West Point Grey: The neighbourhood at a glance

Forty-odd years ago, Louise Weinberger and her husband bought a West Point Grey home for $16,000. Its value has since soared to $1.6 million. Weinberger said wages at the time were about $8,000 a year and the house needed a lot of work, but its clearly been a solid investment in whats become one of Vancouvers most affluent neighbourhoods, bounded by Blanca and Alma streets between West 16th and English Bay.

Weinberger represents one segment of West Point Greys population longtime middle class homeowners who dont consider themselves rich, except in real estate, thanks to buying into the community before prices became prohibitive to anyone other than the rich. "I dont think its a particularly wealthy area, not exclusively. Yes, there are a lot of very nice homes and probably high earners but theres a mix there are all kinds of people living in this area, I think. I certainly wasnt in that category. I never was wealthy and Im still not," says Weinberger whose late husband worked at Carling Brewery.

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But the 73-year-old, who has no problem with the introduction of fourplexes or tasteful laneway homes into the neighbourhood, acknowledged her three children have been priced out of West Point Grey, a common problem faced across much of the city.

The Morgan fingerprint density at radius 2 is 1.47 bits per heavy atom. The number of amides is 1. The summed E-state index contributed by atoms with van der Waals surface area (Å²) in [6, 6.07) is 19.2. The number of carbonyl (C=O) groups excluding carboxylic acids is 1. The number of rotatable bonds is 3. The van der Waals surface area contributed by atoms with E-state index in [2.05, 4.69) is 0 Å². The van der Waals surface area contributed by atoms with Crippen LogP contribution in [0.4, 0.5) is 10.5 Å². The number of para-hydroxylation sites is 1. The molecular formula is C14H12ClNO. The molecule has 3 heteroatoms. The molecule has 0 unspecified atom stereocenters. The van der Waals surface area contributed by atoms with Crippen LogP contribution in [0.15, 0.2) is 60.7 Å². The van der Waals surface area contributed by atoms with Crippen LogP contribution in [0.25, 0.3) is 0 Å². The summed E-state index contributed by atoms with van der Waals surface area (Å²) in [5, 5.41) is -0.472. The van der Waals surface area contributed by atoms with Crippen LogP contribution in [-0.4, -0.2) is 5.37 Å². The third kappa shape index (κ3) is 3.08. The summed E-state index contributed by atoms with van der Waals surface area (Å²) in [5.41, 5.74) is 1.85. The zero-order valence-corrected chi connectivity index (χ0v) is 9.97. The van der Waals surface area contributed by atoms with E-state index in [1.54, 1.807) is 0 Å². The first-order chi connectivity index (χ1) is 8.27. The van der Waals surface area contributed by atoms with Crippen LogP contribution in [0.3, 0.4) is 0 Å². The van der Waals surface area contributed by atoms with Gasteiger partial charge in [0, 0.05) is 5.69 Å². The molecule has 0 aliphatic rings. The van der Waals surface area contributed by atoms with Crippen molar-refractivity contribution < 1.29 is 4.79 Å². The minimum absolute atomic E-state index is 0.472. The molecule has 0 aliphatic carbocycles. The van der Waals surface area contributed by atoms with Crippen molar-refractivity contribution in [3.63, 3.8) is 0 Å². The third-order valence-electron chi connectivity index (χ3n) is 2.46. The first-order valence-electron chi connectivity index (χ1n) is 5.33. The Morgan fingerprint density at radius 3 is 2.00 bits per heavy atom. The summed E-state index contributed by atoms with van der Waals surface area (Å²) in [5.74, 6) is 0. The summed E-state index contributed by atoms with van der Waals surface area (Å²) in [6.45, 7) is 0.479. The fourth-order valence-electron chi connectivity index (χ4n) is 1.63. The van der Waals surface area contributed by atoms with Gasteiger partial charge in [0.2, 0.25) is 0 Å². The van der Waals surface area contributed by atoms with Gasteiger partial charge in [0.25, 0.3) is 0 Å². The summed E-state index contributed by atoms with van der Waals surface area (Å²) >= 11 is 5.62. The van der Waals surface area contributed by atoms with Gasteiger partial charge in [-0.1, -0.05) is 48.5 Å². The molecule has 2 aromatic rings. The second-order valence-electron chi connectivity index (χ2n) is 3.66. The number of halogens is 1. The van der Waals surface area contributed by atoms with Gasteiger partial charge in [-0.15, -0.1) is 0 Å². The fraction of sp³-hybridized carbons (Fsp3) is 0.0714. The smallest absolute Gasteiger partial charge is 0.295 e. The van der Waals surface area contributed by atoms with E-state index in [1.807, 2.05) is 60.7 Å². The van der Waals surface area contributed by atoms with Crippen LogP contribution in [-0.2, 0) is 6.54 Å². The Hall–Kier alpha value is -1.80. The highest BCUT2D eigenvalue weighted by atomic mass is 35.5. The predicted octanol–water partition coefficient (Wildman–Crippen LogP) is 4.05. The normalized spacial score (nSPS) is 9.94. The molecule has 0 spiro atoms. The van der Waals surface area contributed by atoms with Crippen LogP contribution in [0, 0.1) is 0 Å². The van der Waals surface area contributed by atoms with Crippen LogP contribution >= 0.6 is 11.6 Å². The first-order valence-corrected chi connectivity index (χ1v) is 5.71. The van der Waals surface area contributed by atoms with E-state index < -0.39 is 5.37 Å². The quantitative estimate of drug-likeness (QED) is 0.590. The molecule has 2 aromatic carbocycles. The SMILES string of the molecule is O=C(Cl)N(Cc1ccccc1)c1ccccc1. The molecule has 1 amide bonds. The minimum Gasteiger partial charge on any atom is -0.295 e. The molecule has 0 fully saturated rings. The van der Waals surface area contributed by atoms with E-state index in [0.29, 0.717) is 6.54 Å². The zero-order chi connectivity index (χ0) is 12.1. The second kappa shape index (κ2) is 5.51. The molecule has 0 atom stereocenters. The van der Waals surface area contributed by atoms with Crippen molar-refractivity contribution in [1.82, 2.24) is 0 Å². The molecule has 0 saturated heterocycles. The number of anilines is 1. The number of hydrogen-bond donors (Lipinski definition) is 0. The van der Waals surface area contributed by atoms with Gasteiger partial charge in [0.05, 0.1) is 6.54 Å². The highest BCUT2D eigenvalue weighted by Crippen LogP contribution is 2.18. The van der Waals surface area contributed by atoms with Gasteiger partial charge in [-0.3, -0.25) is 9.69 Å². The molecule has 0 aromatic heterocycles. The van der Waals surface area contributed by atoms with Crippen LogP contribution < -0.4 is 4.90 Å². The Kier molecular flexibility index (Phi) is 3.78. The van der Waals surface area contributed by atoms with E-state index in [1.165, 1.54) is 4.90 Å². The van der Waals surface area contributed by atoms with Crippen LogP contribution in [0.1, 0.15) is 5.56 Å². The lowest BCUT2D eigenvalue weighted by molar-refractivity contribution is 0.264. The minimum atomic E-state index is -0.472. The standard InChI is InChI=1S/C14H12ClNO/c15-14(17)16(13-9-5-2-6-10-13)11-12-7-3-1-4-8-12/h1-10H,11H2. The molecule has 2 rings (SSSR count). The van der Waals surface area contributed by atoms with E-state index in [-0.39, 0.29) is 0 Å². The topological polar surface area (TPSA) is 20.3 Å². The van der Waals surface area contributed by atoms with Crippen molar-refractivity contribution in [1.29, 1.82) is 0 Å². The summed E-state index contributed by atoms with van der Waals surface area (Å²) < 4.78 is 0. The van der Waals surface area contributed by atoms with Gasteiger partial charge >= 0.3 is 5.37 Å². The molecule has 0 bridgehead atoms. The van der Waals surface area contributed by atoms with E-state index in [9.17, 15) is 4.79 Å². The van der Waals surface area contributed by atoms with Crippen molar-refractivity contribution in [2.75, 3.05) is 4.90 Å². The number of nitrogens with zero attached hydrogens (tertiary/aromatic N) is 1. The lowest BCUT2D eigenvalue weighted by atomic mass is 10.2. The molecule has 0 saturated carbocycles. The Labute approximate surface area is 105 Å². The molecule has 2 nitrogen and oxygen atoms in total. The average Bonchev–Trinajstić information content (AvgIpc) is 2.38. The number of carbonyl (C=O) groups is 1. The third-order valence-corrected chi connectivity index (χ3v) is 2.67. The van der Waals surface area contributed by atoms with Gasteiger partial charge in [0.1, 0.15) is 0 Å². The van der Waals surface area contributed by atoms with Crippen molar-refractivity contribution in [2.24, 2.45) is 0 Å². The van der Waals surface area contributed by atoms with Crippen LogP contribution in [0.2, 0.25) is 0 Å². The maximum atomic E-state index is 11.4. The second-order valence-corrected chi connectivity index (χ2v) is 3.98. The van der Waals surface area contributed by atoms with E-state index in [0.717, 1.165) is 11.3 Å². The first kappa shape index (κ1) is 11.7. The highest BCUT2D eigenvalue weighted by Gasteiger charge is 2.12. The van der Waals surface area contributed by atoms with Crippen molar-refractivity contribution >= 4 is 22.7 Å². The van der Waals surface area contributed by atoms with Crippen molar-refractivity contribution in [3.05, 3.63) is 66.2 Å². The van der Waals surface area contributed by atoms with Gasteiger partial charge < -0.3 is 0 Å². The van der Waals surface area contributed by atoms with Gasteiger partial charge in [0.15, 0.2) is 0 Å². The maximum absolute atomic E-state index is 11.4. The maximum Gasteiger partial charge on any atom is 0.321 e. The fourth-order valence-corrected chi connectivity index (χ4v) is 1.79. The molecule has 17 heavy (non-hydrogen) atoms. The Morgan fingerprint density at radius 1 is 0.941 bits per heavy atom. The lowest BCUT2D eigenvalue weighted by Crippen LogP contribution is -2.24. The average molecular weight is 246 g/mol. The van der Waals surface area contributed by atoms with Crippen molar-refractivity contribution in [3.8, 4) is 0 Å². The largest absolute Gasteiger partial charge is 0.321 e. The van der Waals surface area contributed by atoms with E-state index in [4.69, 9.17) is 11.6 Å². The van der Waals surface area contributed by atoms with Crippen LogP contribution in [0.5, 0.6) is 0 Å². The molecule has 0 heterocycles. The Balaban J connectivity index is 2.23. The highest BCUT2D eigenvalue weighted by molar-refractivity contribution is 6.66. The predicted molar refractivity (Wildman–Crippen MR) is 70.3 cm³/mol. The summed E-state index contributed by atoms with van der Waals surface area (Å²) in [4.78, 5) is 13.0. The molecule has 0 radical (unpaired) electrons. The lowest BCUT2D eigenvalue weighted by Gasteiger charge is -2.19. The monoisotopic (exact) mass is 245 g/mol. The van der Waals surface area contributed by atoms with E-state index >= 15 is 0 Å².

The Musqueam people lived in the area in the ancient village of Eeyullmough, according to the City of Vancouver. The neighbourhood earned its West Point Grey moniker in 1792. Its named after English explorer Capt. George Vancouvers friend Capt. George Grey.

Its appeal is obvious quiet, leafy residential streets and proximity to the University of B.C., the beach and downtown Vancouver. West 10th Avenue offers a popular shopping and restaurant district and residents celebrate the start of summer with the annual Point Grey Fiesta, which includes a parade along West 10th and activities at Trimble Park. The West Side neighbourhood is also home to Jericho Garrison, Jericho Arts Centre and the Royal Vancouver Yacht Club.

Schools include both private and public.

"In my opinion, its one of the nicest places in the city to live," Weinberger said.



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